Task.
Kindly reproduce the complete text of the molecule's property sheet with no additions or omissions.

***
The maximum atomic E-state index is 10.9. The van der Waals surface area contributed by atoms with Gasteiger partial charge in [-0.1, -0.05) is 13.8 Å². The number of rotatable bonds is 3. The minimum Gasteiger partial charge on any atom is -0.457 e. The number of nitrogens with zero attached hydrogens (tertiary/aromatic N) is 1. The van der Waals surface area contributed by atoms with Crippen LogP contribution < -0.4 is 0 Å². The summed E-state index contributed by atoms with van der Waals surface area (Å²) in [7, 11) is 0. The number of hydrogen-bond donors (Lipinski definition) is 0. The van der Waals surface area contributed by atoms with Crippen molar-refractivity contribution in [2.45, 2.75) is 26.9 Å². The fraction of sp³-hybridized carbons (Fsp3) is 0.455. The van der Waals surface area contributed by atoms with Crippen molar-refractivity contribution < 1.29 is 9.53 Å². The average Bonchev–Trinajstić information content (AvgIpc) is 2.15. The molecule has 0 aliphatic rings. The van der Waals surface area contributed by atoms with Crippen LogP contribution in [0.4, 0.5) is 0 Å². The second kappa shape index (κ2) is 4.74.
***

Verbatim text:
The maximum atomic E-state index is 10.9. The van der Waals surface area contributed by atoms with Gasteiger partial charge in [-0.1, -0.05) is 13.8 Å². The number of rotatable bonds is 3. The minimum Gasteiger partial charge on any atom is -0.457 e. The number of nitrogens with zero attached hydrogens (tertiary/aromatic N) is 1. The van der Waals surface area contributed by atoms with Crippen LogP contribution < -0.4 is 0 Å². The summed E-state index contributed by atoms with van der Waals surface area (Å²) in [7, 11) is 0. The number of hydrogen-bond donors (Lipinski definition) is 0. The van der Waals surface area contributed by atoms with Crippen molar-refractivity contribution in [2.45, 2.75) is 26.9 Å². The fraction of sp³-hybridized carbons (Fsp3) is 0.455. The van der Waals surface area contributed by atoms with Crippen molar-refractivity contribution < 1.29 is 9.53 Å². The average Bonchev–Trinajstić information content (AvgIpc) is 2.15. The molecule has 0 aliphatic rings. The van der Waals surface area contributed by atoms with Crippen LogP contribution in [0.4, 0.5) is 0 Å². The second kappa shape index (κ2) is 4.74.